|The Deadliest Weapons of World War 1 by Andrew May|
The First World War, fought between 1914 and 1918, was one of the deadliest conflicts in history. More than 16 million people were killed. Soldiers were mown down by machine guns or they were choked to death by poison gas. Civilians were blown to pieces by bombs dropped from giant airships. Ocean liners were sunk by torpedoes, leaving passengers to drown in the icy waters of the Atlantic.
|The Destruction of Hiroshima 1945 by Andrew May|
The destruction of Hiroshima was the first use of an atomic weapon in warfare. It wiped out a city, ended World War II and changed the course of human history. .
|The Fall of Denmark (1940) - part of the Bretwalda Battles series by Oliver Hayes|
In 1940 Hitler’s Germany launched an unprovoked attack on little Denmark. The campaign was meticulously planned and over in hours. It saw the first ever use of paratroops in war, the first German amphibious landings of the war and the threat of terror bombing of cities and towns.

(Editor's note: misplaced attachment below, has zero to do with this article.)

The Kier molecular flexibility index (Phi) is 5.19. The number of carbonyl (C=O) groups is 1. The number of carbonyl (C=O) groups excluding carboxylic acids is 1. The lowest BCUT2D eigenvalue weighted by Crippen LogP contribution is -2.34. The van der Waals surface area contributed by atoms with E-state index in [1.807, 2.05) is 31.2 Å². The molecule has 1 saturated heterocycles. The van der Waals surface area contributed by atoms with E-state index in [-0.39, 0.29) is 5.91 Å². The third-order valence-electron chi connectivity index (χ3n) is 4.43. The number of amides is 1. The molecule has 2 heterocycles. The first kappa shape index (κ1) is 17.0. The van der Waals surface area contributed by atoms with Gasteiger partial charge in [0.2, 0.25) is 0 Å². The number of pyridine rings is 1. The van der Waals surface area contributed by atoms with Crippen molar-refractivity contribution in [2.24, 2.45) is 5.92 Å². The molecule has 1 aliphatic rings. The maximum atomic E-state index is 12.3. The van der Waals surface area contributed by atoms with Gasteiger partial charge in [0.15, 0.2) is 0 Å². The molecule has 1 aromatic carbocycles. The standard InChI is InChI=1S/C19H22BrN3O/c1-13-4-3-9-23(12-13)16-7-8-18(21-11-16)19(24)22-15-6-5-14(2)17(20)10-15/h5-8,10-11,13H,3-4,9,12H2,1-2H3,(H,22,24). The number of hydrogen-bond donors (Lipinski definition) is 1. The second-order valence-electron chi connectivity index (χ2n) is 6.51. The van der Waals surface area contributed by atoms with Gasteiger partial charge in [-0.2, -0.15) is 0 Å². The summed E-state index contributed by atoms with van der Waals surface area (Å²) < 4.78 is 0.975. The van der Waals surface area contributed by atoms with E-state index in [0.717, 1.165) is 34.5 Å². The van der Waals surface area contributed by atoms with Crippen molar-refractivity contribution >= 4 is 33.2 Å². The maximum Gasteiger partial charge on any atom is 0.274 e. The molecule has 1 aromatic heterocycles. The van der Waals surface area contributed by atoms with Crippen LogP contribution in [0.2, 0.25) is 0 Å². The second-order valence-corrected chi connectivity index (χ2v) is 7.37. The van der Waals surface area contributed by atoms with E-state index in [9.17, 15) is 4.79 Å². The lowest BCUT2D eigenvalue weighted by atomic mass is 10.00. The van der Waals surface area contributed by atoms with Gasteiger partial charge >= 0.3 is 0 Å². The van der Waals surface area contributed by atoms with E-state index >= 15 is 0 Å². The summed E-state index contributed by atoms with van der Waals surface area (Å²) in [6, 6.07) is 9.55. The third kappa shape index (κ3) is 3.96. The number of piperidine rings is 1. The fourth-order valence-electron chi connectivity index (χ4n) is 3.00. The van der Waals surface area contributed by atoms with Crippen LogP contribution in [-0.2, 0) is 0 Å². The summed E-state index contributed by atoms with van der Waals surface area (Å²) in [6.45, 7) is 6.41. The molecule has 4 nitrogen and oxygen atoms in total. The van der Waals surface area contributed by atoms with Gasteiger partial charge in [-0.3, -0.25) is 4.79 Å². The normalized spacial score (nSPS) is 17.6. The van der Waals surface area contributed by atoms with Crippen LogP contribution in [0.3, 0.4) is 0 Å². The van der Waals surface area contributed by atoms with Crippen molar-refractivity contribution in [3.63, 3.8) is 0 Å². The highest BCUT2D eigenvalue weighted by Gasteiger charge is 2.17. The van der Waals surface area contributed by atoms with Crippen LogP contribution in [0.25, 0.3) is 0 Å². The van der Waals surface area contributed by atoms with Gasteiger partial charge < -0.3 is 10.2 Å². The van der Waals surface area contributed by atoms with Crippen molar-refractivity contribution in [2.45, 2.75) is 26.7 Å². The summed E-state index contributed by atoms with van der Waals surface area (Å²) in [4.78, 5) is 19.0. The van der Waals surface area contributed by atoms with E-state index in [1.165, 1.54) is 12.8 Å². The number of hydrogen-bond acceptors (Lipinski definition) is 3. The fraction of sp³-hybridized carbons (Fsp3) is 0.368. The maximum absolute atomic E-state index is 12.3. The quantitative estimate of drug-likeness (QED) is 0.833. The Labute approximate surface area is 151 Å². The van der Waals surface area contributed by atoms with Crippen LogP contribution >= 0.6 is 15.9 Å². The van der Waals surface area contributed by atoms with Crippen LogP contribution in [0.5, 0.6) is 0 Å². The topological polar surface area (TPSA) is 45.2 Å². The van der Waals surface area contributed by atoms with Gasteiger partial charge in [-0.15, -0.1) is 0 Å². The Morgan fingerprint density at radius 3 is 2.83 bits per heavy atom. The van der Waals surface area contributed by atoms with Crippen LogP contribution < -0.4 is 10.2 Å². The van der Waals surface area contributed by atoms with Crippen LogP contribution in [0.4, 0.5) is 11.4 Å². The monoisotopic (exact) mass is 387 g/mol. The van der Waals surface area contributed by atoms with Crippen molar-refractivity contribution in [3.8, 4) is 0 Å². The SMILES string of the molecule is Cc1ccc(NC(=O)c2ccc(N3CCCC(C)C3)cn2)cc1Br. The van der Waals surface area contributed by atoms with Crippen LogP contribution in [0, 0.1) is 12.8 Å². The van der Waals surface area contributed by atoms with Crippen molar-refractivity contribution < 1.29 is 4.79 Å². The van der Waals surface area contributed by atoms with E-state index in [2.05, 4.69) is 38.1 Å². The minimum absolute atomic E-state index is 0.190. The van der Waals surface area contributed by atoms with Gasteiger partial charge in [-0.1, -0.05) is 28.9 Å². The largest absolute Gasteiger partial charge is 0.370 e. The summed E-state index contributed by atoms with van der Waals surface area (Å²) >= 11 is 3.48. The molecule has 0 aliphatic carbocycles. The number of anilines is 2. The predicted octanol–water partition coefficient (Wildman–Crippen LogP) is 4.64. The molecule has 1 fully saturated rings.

|The Kiel Raid 1939 - Eyewitness World War II sereis by Leonard James|
An ebook contianing eyewitness accounts of the RAF’s first big daylight raid on Germany. Complete with explanatory text and background on the men and machines involved.
|The Madrid Uprising by Oliver Hayes|
On 2 May the Spanish capital of Mardrid erupted into savage violence. The citizens of Madrid had had enough of the French army in thier city and were rising up to throw them out. Artillery blasted down narrow streets, cavalry charged across the plazas and infantry slaughtered each other in the narrow alleys. The Peninsular War had begun.
|The Peninsular War by Oliver Hayes|
The Peninsular War was a savage war fought as part of the Napoleonic Wars that convulsed Europe for more than a decade. They saw set piece battles, guerrilla campaigns, sieges and every form of warfare known to the early 19th century.
|The Retreat to Corunna by Oliver Hayes|
The Retreat to Corunna was a spectacular defeat for the British Army, yet it managed to save its reputation by carrying out one of the great fighting retreats of military history.